Field Tested: WeBoost Drive 4G-X

The Ford’s diesel whistled a sweet tune as I cruised across a remote section of the Southern California landscape. I watched as the shaggy hides of Joshua trees flitted by, while swirling clouds of dust rolled behind me, the road disappearing beneath their form. I took a deep breath and relaxed back into my seat. It was desert season, the weather was perfect, and I was in an unabashedly good mood. The next few days were to be filled with nothing but camping, hot springs, and good friends. I rested my arm out the window and drummed my fingers on the door, keeping rhythm to the beat of a CD I had picked up earlier that day. Then my phone sounded with a ding, a text from one of the guys I was scheduled to meet. It read “Lost my tie rod on the road near the base of the mountain. Trying to reattach but may be SOL without the right tools or parts.”  I had a full repair kit in my truck, and enough spare parts and bailing wire to hold anything together for at least a little while, but where was he? What mountain was he near? This road stretched for nearly 100 miles and I didn’t even know what entrance he had taken. I needed more information, but when I went to reply my phone showed no service. I drove around in circles, hiked to the top of the nearest hill, and even backtracked to just get a message out that I was on my way, but no luck.

I would spend the rest of the evening searching for him, until eventually by pure luck he passed by our camp after finding a way to limp the truck home. Unfortunately, it was long after dark, and he drove right by without even knowing we were there. It was at that moment I vowed to never be stuck in that situation again, so I hopped online the next week and began researching cell service boosters. What I found was WeBoost.

For pros and cons, skip to the bottom.

The Device

WeBoost manufactures cell phone boosters for homes, offices, RVs, trucks, cars, and SUVs. Basically, if you need a cell signal on land, they’ve got you covered. It was their Drive 4G-X which caught our eye, as it’s their most powerful cellular booster for standard vehicles. It uses an external antenna to receive a wireless signal and then boosts it up to 32 times through a smaller internal antenna and control box. According to their website, this combination can extend cellular signal range, improve call quality, give you faster data downloads, and even extend your battery up to two hours in weak-signal areas by making it easier for your phone to find service. It works for all carriers, all devices, and in foreign countries all without monthly fees. If that sounds too good to be true, don’t worry, we thought so too, which is exactly why we ordered one and installed it in our Excursion.

The plan was to evaluate the Drive 4GX over several months while working full time on the road. We would travel all across the Western states and Canada while staying in remote and beautiful campsites with little or poor signal. If we were able to send emails, make calls, and upload articles throughout the trip with the help of the WeBoost, we would consider it a success.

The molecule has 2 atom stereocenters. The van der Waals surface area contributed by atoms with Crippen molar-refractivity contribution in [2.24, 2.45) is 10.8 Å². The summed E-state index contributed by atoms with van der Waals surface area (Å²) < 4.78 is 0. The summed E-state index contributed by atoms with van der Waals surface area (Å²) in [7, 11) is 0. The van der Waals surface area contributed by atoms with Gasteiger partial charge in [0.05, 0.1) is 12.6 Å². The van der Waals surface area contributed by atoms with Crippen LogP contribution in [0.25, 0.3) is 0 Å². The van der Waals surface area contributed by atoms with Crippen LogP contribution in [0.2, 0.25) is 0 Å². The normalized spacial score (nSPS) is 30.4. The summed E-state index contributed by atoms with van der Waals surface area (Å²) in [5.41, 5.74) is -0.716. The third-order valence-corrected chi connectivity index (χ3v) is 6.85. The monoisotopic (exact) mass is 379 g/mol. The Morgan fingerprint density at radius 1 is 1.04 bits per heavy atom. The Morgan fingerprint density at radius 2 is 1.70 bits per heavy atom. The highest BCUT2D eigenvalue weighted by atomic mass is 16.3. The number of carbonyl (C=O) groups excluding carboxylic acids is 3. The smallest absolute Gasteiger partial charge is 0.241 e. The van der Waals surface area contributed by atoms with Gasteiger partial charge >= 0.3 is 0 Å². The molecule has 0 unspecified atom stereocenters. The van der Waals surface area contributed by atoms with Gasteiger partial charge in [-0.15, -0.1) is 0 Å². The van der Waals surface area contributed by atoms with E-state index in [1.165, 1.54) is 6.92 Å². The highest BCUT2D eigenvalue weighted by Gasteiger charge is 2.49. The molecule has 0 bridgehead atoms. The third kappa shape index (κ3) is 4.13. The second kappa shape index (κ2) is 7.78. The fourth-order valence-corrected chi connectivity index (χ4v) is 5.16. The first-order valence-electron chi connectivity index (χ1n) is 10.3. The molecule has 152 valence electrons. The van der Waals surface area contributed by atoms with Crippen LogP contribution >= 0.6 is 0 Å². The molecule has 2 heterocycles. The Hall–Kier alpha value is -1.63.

Installation

Installation took only a few minutes and basic tools. We mounted the magnetic external antenna to the roof rack, then ran the wire down the inside of the door seal to the floor. I routed it beneath our Goose Gear platform and up into the center console, where I hid the main device itself. From there we plugged the Drive 4GX into the internal antenna which is backed with 3M tape. We peeled that off and stuck the antenna to the passenger B-pillar before plugging in the standard 12v power supply. If you’re wondering why we chose this option instead of hardwiring, it was so that we could easily turn the device on and off for evaluation, and also so we could remove it should it fail our tests. When everything was buttoned up, we hit the road for a few months of adventure.

Performance

Before we dive into how this device performed, it’s important to clear something up. The Drive 4G-X operates by amplifying existing cell signal and relaying it to your phone, the key word in that sentence being existing. In other words, if there is no cell service at all, your booster isn’t going to magically create it, which is critical for two reasons.

First, the WeBoost should not be seen as a primary means of emergency communication. Instead, it should be used as a piece of your safety net, supplemented by satellite device like a Delorme inReach or SPOT for true universal coverage.

Second, the Drive 4G-X is not a magic cell-service portal connecting you to the outside world. It’s simply a larger antenna and a booster, so don’t expect to be streaming movies on four bars of LTE while parked in a slot canyon 100 miles from the nearest tower. If you do, you’ll probably be disappointed. Sort of like I was when I first tried out our WeBoost actually.